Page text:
“The damage was done after the first executive order,” Plummer said, explaining that refugee resettlement in the U.S. has been in total disarray since Trump’s first week in office.
More than 46,000 refugees have been admitted to the U.S. so far this fiscal year, just under the limit of the 50,000 Trump outlined in his executive order, but well shy of the 110,000 that the Obama administration had told resettlement agencies to expect. The State Department quietly lifted Trump’s ceiling in May in an apparent acceptance that Trump’s ban wouldn’t stick and reportedly to help resettlement agencies better manage the two-year process.
The number of refugees entering the country was expected to nearly double to more than 1,500 per week, but the Supreme Court’s decision now casts those figures into doubt. Mark Hetfield, president of global immigrant aid society HIAS, said the best-case scenario for the year is now about 70,000 total resettlements, compared to the 84,995 admitted last year.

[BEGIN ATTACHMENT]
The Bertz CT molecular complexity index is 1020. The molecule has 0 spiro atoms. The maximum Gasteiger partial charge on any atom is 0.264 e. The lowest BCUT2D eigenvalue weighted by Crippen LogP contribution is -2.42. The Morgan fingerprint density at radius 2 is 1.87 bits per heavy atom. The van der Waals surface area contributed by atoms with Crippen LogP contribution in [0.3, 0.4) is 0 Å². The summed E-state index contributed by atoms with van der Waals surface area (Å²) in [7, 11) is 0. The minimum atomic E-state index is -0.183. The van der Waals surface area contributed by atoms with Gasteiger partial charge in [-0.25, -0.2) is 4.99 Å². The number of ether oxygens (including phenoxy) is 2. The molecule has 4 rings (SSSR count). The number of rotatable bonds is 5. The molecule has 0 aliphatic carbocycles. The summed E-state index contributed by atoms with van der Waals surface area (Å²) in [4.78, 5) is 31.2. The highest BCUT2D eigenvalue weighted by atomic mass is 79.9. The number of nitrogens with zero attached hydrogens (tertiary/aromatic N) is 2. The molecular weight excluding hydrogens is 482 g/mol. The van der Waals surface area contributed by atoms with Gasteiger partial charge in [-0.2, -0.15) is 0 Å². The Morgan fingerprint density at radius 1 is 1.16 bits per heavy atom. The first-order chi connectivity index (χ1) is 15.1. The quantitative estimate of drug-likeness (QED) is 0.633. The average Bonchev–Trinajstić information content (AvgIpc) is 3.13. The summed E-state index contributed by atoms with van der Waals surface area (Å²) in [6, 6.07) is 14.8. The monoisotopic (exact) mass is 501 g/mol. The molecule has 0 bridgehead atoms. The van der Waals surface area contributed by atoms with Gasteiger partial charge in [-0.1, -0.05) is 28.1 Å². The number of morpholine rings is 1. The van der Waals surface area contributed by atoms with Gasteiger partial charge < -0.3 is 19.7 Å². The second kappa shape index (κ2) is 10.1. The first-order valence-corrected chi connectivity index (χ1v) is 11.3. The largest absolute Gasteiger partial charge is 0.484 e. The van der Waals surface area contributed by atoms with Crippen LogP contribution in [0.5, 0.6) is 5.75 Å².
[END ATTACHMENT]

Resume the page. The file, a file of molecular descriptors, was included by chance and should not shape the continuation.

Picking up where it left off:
“These executive orders have definitely caused irreparable damage to refugees, to America’s reputation, to the humanitarian community, Hetfield said. “We’re doing our best to reverse that, but it is pretty much irreparable.”
Trump’s ban specifically blacklists travelers from six nations, but it applies to all refugees regardless of their country of origin. Only two countries listed in the ban — Syria and Somalia — were in the top five last year for total refugees sent to the U.S. The other biggest contributors were the Democratic Republic of Congo, Myanmar, and Iraq. About half of the refugees accepted by the U.S. in 2016 were Muslim.
“Tens of thousands of refugees overseas are now wondering whether they’ll actually be admitted.”
As of last week, 97,367 refugees had either completed the two-year application and security screening process or were prepared to undergo the final round of interviews, according to Mia Witte, associate director of resettlement at Church World Service, one of nine national organizations that works with the the State Department to find new homes for refugees. Witte said two-thirds of the approved refugees awaiting resettlement have friends or family members already in the U.S., and the concern is that the rest may not be covered by the Supreme Court’s “bona fide relationship” exception.